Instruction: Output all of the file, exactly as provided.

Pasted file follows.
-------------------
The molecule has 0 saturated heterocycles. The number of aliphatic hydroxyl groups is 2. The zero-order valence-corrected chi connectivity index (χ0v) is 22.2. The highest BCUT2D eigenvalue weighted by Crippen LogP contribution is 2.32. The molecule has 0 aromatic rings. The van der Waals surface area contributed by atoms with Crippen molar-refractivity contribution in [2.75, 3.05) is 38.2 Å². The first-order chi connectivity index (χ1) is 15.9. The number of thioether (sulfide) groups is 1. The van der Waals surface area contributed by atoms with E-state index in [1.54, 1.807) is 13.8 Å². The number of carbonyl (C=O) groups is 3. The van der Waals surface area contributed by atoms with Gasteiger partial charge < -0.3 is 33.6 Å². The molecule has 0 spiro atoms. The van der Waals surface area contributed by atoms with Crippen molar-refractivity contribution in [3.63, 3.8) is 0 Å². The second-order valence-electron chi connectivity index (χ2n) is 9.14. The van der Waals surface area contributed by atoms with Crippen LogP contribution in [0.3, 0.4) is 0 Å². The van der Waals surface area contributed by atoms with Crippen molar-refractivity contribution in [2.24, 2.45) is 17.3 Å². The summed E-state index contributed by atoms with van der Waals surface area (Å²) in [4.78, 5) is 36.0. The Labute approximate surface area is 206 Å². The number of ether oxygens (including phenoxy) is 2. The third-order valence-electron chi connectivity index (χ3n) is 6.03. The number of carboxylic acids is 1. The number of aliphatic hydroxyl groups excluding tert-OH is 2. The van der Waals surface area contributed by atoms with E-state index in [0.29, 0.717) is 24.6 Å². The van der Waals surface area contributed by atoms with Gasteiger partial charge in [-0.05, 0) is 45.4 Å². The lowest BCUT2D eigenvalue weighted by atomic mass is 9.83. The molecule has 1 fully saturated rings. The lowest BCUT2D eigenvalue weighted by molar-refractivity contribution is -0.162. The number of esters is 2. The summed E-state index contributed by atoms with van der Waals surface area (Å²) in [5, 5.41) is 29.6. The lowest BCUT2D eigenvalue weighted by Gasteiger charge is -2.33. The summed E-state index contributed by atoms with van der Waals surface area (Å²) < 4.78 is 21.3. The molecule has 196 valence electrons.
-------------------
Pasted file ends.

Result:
The molecule has 0 saturated heterocycles. The number of aliphatic hydroxyl groups is 2. The zero-order valence-corrected chi connectivity index (χ0v) is 22.2. The highest BCUT2D eigenvalue weighted by Crippen LogP contribution is 2.32. The molecule has 0 aromatic rings. The van der Waals surface area contributed by atoms with Crippen molar-refractivity contribution in [2.75, 3.05) is 38.2 Å². The first-order chi connectivity index (χ1) is 15.9. The number of thioether (sulfide) groups is 1. The van der Waals surface area contributed by atoms with E-state index in [1.54, 1.807) is 13.8 Å². The number of carbonyl (C=O) groups is 3. The van der Waals surface area contributed by atoms with Gasteiger partial charge < -0.3 is 33.6 Å². The molecule has 0 spiro atoms. The van der Waals surface area contributed by atoms with Crippen molar-refractivity contribution in [3.63, 3.8) is 0 Å². The second-order valence-electron chi connectivity index (χ2n) is 9.14. The van der Waals surface area contributed by atoms with Crippen LogP contribution in [0.3, 0.4) is 0 Å². The van der Waals surface area contributed by atoms with Crippen molar-refractivity contribution in [2.24, 2.45) is 17.3 Å². The summed E-state index contributed by atoms with van der Waals surface area (Å²) in [4.78, 5) is 36.0. The Labute approximate surface area is 206 Å². The number of ether oxygens (including phenoxy) is 2. The third-order valence-electron chi connectivity index (χ3n) is 6.03. The number of carboxylic acids is 1. The number of aliphatic hydroxyl groups excluding tert-OH is 2. The van der Waals surface area contributed by atoms with E-state index in [0.29, 0.717) is 24.6 Å². The van der Waals surface area contributed by atoms with Gasteiger partial charge in [-0.05, 0) is 45.4 Å². The lowest BCUT2D eigenvalue weighted by atomic mass is 9.83. The molecule has 1 fully saturated rings. The lowest BCUT2D eigenvalue weighted by molar-refractivity contribution is -0.162. The number of esters is 2. The summed E-state index contributed by atoms with van der Waals surface area (Å²) in [5, 5.41) is 29.6. The lowest BCUT2D eigenvalue weighted by Gasteiger charge is -2.33. The summed E-state index contributed by atoms with van der Waals surface area (Å²) < 4.78 is 21.3. The molecule has 196 valence electrons.